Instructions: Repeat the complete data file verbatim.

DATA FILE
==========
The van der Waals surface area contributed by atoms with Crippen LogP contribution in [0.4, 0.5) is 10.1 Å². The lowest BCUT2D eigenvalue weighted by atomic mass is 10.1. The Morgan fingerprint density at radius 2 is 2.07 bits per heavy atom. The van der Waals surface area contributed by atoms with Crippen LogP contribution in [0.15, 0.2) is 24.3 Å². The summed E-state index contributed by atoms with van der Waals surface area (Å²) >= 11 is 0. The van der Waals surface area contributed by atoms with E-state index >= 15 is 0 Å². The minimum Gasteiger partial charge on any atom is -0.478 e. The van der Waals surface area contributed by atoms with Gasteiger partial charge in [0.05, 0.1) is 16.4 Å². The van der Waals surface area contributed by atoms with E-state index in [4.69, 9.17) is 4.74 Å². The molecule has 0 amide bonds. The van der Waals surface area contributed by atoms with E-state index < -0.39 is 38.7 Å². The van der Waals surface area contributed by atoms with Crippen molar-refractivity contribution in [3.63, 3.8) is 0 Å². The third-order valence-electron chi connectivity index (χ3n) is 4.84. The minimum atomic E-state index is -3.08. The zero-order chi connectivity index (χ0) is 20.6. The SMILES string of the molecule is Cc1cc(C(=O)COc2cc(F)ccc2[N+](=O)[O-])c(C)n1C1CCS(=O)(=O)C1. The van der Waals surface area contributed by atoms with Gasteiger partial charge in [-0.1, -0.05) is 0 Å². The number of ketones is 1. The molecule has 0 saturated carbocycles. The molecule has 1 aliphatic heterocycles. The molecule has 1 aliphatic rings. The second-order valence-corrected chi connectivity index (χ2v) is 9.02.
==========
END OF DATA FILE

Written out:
The van der Waals surface area contributed by atoms with Crippen LogP contribution in [0.4, 0.5) is 10.1 Å². The lowest BCUT2D eigenvalue weighted by atomic mass is 10.1. The Morgan fingerprint density at radius 2 is 2.07 bits per heavy atom. The van der Waals surface area contributed by atoms with Crippen LogP contribution in [0.15, 0.2) is 24.3 Å². The summed E-state index contributed by atoms with van der Waals surface area (Å²) >= 11 is 0. The van der Waals surface area contributed by atoms with E-state index >= 15 is 0 Å². The minimum Gasteiger partial charge on any atom is -0.478 e. The van der Waals surface area contributed by atoms with Gasteiger partial charge in [0.05, 0.1) is 16.4 Å². The van der Waals surface area contributed by atoms with E-state index in [4.69, 9.17) is 4.74 Å². The molecule has 0 amide bonds. The van der Waals surface area contributed by atoms with E-state index < -0.39 is 38.7 Å². The van der Waals surface area contributed by atoms with Crippen molar-refractivity contribution in [3.63, 3.8) is 0 Å². The third-order valence-electron chi connectivity index (χ3n) is 4.84. The minimum atomic E-state index is -3.08. The zero-order chi connectivity index (χ0) is 20.6. The SMILES string of the molecule is Cc1cc(C(=O)COc2cc(F)ccc2[N+](=O)[O-])c(C)n1C1CCS(=O)(=O)C1. The van der Waals surface area contributed by atoms with Gasteiger partial charge in [-0.1, -0.05) is 0 Å². The number of ketones is 1. The molecule has 0 saturated carbocycles. The molecule has 1 aliphatic heterocycles. The molecule has 1 aliphatic rings. The second-order valence-corrected chi connectivity index (χ2v) is 9.02.